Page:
The class of 2025 will spend their first two days in Harrisville, New Hampshire building A-frames, setting up tents, and digging latrines and sump holes. Over the next six days, the class will participate in Bivouac Day, a field day at the campsite, and five courses—climbing Mount Monadnock, doing an adventure race, traversing the ropes course, participating in an orientation discussion activity, and trying a new activity, Bio@Biv. The freshmen will spend the remaining two days visiting a local shepherd and cleaning up their squads.

Zach Berman ’25, who has been at the school since third grade, said he looks forward to meeting new students and forming connections.

“I think Bivouac will help integrate the new students into our school,” he said. “Forcing people to be together will probably result in friendships. It might be a little uncomfortable, but I think it will turn out pretty well.”

The class of 2024 will head straight from Cambridge to the base of Mount Monadnock on September 18. The sophomores will not set up their squads but will use the freshmen’s A-frames but set up their own tents. They will spend their only full day in Marienfield participating in a shortened Bivouac Day and rotating between activities like the ropes course, a baking activity, a scavenger hunt, and a demo on splitting wood. Before heading back to Cambridge on September 20, the sophomores will visit the local shepherd and clean up the campsite.

Despite the added logistics, Mr. Strodel said, he is excited to share the Bivouac experience with students again.

“There is a challenge to the entire process and experience but, for me, [there is] a special magic when all the preparation comes alive as real people get to experience a place and program that many have felt is one of the unique things we do,” Mr. Strodel said.

Junior Guide Julia Shephard ’22 said she hopes the freshmen and sophomores make the most of this “special tradition.”

“I hope that they can appreciate the atmosphere of Bivouac and the opportunity to slip into nature for a while,” she said. “No, latrines aren’t always fun, but Camp Marienfeld is a wonderful place, and there’s nothing like getting to the top of Mount Monadnock.”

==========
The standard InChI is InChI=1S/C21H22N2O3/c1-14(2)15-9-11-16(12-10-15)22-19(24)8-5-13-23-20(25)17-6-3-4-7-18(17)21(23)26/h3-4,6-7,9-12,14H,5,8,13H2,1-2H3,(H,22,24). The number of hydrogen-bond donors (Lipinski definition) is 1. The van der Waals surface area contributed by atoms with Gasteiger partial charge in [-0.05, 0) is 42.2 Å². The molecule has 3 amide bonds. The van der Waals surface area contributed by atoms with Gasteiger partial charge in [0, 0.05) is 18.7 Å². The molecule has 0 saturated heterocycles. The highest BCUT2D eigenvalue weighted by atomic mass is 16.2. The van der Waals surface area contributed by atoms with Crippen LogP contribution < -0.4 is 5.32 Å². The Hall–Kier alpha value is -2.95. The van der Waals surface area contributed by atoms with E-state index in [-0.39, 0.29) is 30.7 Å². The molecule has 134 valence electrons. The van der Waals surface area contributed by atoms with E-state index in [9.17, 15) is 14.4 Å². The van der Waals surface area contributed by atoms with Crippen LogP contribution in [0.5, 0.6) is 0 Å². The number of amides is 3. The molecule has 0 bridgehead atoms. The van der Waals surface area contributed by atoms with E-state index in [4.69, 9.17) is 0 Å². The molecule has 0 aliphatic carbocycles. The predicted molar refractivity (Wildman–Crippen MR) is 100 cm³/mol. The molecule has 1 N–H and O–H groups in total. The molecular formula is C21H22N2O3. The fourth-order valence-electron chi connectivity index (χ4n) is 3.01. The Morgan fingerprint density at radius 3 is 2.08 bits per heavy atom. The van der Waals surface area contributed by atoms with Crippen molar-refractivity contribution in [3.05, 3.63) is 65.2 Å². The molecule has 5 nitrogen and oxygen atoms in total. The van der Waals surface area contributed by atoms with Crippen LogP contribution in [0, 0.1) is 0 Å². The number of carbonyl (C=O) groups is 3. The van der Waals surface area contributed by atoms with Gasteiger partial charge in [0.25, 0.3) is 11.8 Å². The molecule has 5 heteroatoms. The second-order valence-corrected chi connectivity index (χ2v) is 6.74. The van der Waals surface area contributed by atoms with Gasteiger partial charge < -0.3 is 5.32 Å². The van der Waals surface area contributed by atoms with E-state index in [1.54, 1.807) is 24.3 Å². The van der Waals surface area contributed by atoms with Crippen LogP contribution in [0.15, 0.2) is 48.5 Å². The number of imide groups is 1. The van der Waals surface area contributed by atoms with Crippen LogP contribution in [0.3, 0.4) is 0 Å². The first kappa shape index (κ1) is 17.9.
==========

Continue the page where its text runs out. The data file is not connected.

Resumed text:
US Math and Computer Science Teacher Mark Fidler, who has gone to Bivouac since 2001, said Bivouac gives him a chance to bond with students outside the classroom environment.

“Maybe they climbed Mount Monadnock with me, or maybe I belayed them up the wall on the high ropes, [or] I had dinner with their squad,” he said. “Whatever it might be, I feel like I have a connection with almost everyone. You don’t have that ‘let’s get to know each other’ the first couple of weeks of school. Right away, there’s this sense of trust and relaxation.”

US Math and Computer Science Department Head Chip Rollinson, who has gone to Bivouac since 2006, said he’s excited that the class of 2025 will get the full experience.

“When you’re up there for as long as you are at Bivouac, [there are] going to be times when you’re challenged, and you’re going to be out of your comfort zone at some point,” Mr. Rollinson said. “Learning how to gain strength through adversity is really important for navigating high school since there are times when you’re going to be out of your comfort zone and pushed to figure out how to problem-solve.”